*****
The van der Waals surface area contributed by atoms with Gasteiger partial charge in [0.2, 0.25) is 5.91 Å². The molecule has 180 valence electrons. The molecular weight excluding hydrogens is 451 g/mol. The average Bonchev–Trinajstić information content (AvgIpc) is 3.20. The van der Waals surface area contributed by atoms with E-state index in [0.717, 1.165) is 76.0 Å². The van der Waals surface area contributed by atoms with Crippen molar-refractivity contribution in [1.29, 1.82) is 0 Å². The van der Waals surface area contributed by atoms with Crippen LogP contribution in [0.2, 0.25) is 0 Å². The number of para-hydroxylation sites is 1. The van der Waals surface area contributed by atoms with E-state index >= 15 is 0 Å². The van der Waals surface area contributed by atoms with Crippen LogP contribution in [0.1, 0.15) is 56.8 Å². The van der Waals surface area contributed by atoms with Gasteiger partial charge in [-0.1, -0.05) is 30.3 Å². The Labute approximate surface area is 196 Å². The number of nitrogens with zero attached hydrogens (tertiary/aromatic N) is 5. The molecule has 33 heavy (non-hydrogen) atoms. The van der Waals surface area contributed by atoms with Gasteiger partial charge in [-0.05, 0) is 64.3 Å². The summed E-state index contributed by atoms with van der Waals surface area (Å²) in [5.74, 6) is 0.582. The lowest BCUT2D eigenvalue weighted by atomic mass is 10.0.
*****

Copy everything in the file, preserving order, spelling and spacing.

The van der Waals surface area contributed by atoms with Gasteiger partial charge in [0.2, 0.25) is 5.91 Å². The molecule has 180 valence electrons. The molecular weight excluding hydrogens is 451 g/mol. The average Bonchev–Trinajstić information content (AvgIpc) is 3.20. The van der Waals surface area contributed by atoms with E-state index in [0.717, 1.165) is 76.0 Å². The van der Waals surface area contributed by atoms with Crippen molar-refractivity contribution in [1.29, 1.82) is 0 Å². The van der Waals surface area contributed by atoms with Crippen LogP contribution in [0.2, 0.25) is 0 Å². The number of para-hydroxylation sites is 1. The van der Waals surface area contributed by atoms with E-state index >= 15 is 0 Å². The van der Waals surface area contributed by atoms with Crippen LogP contribution in [0.1, 0.15) is 56.8 Å². The van der Waals surface area contributed by atoms with Gasteiger partial charge in [-0.1, -0.05) is 30.3 Å². The Labute approximate surface area is 196 Å². The number of nitrogens with zero attached hydrogens (tertiary/aromatic N) is 5. The molecule has 33 heavy (non-hydrogen) atoms. The van der Waals surface area contributed by atoms with Gasteiger partial charge in [-0.05, 0) is 64.3 Å². The summed E-state index contributed by atoms with van der Waals surface area (Å²) in [5.74, 6) is 0.582. The lowest BCUT2D eigenvalue weighted by atomic mass is 10.0.